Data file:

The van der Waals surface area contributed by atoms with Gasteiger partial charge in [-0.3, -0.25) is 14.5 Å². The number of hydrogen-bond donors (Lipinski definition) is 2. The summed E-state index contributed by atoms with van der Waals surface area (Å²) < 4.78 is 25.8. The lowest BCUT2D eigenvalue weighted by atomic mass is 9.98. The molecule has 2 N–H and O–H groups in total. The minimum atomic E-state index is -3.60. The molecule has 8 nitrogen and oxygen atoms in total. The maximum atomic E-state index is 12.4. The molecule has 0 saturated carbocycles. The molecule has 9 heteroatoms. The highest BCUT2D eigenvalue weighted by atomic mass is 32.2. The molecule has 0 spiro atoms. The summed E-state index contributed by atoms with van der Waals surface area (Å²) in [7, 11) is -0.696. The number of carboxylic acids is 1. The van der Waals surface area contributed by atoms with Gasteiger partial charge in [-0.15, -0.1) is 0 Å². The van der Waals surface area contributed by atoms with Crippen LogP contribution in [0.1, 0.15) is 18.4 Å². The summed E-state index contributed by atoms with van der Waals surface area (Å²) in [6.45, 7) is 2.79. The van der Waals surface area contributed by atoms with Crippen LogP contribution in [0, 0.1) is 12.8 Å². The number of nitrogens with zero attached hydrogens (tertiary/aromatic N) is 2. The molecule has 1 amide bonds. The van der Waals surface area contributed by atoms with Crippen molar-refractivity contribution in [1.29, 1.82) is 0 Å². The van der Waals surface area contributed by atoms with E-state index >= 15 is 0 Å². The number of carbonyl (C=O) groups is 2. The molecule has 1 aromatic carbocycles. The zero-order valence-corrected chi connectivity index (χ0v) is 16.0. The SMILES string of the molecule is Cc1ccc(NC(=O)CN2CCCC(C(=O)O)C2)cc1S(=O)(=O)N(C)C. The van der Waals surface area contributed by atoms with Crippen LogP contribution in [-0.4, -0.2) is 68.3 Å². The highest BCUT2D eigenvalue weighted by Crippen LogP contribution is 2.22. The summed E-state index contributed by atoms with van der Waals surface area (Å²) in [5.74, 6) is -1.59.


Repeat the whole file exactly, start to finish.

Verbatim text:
The van der Waals surface area contributed by atoms with Gasteiger partial charge in [-0.3, -0.25) is 14.5 Å². The number of hydrogen-bond donors (Lipinski definition) is 2. The summed E-state index contributed by atoms with van der Waals surface area (Å²) < 4.78 is 25.8. The lowest BCUT2D eigenvalue weighted by atomic mass is 9.98. The molecule has 2 N–H and O–H groups in total. The minimum atomic E-state index is -3.60. The molecule has 8 nitrogen and oxygen atoms in total. The maximum atomic E-state index is 12.4. The molecule has 0 saturated carbocycles. The molecule has 9 heteroatoms. The highest BCUT2D eigenvalue weighted by atomic mass is 32.2. The molecule has 0 spiro atoms. The summed E-state index contributed by atoms with van der Waals surface area (Å²) in [7, 11) is -0.696. The number of carboxylic acids is 1. The van der Waals surface area contributed by atoms with Gasteiger partial charge in [-0.15, -0.1) is 0 Å². The van der Waals surface area contributed by atoms with Crippen LogP contribution in [0.1, 0.15) is 18.4 Å². The summed E-state index contributed by atoms with van der Waals surface area (Å²) in [6.45, 7) is 2.79. The van der Waals surface area contributed by atoms with Crippen LogP contribution in [0, 0.1) is 12.8 Å². The number of nitrogens with zero attached hydrogens (tertiary/aromatic N) is 2. The molecule has 1 amide bonds. The van der Waals surface area contributed by atoms with Crippen molar-refractivity contribution in [1.29, 1.82) is 0 Å². The van der Waals surface area contributed by atoms with E-state index >= 15 is 0 Å². The number of carbonyl (C=O) groups is 2. The molecule has 1 aromatic carbocycles. The zero-order valence-corrected chi connectivity index (χ0v) is 16.0. The SMILES string of the molecule is Cc1ccc(NC(=O)CN2CCCC(C(=O)O)C2)cc1S(=O)(=O)N(C)C. The van der Waals surface area contributed by atoms with Crippen LogP contribution in [-0.4, -0.2) is 68.3 Å². The highest BCUT2D eigenvalue weighted by Crippen LogP contribution is 2.22. The summed E-state index contributed by atoms with van der Waals surface area (Å²) in [5.74, 6) is -1.59.